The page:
Detention debt regime to be scrapped
Wednesday, 18 March 2009
The Minister for Immigration and Citizenship, Senator Chris Evans, today introduced a Bill to abolish the unjust and ineffective detention debt regime imposed on immigration detainees.
The Migration Amendment (Abolishing Detention Debt) Bill 2009 will also waive all existing debts for current and former detainees but there will be no refunds of debts already paid.
People convicted of people smuggling or illegal foreign fishing will still be liable for their costs of detention and removal to act as a deterrent and to recognise the seriousness of these offences.
The liability for costs associated with the removal or deportation of unlawful non-citizens will also remain unchanged. The Government has no intention of encouraging visitors to this country to become destitute and then rely on the Australian Government to pay for their return.
The Bill is in line with the unanimous recommendation of the Joint Standing Committee on Migration in December 2008 that the Government repeal the liability of immigration detention costs and waive existing debts.
It also reflects concerns raised by the Commonwealth Ombudsman, in April 2008, that “the size of some debts cause stress, anxiety and financial hardship to many individuals who are now living lawfully in the Australian community, as well as for those who have left Australia”.
Further, in March 2006, the Senate Legal and Constitutional Affairs Committee said it was a serious injustice to charge people for the cost of detention and that the imposition of detention costs is “an extremely harsh policy and one that is likely to cause significant hardship to a large number of people”.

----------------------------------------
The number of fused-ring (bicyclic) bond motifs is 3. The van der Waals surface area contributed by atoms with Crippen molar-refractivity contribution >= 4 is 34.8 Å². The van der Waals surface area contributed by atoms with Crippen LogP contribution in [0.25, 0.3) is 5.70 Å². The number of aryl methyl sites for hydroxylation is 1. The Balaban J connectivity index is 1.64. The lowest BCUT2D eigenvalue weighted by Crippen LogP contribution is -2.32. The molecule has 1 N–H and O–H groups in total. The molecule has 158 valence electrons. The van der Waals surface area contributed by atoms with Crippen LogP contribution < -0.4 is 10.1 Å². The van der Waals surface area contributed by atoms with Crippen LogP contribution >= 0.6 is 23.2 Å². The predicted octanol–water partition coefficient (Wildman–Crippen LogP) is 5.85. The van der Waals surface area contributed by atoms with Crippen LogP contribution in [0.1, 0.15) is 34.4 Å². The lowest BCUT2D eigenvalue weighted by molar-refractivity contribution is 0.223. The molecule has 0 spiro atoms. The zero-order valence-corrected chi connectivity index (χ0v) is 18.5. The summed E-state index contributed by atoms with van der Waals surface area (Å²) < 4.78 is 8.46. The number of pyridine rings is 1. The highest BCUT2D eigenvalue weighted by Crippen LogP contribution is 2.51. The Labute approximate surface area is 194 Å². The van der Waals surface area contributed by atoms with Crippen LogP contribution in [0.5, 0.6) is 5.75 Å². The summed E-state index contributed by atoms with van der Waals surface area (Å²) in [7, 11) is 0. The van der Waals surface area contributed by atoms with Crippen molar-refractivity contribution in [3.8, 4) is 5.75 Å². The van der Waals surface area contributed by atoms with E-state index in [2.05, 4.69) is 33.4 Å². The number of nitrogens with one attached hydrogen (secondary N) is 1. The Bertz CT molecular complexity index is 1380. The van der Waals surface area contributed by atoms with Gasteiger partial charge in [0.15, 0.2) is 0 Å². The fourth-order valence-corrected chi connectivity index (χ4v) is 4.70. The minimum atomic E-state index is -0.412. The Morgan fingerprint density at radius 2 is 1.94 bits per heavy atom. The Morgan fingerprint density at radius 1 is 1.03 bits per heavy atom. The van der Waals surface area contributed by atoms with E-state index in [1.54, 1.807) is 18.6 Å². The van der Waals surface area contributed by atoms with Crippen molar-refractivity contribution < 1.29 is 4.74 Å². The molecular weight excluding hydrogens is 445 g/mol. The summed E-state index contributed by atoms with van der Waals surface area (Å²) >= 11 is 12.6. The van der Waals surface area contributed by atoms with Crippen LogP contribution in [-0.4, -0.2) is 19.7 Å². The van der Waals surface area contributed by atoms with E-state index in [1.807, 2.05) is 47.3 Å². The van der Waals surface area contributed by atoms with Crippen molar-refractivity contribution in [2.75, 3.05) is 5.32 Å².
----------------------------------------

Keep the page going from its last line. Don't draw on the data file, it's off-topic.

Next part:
Although the cost of immigration detention is significant, debt recovery under the existing system is so low as to be virtually ineffective.
The majority of people with an immigration detention debt have their debts written off because they are uneconomical to pursue, while a small proportion of debts are waived in exceptional circumstances.
During 2006-2007 and 2007-2008, immigration detention debt raised was $54.3 million of which $1.8 million (or 3.3 per cent) was recovered. A total of $48.2 million was written off by the department as uneconomical to pursue while $4 million was waived. For the 2006-07 and 2007-08 financial years the balance of $300 000 is under active debt management.
Making immigration detainees liable for the costs associated with their detention has not contributed to minimising costs to the Australian community. While the majority of people released from detention are removed from Australia, some are granted visas to stay.
The current daily maintenance amount of $125.40 can see a person in immigration detention for one year incur a debt of more than $45 000. Detention debts in the hundreds of thousands of dollars are not uncommon.
The Rudd Government is committed to establishing a fairer, more humane and more effective system of immigration detention and this Bill represents the first legislative step in the Government’s reforms in this area.
The Joint Standing Committee on Migration report is available online.
See also: Second Reading Speech - Migration Amendment (Abolishing Detention Debt) Bill 2009
Last update: 18 March 2009 at 12:19 AEST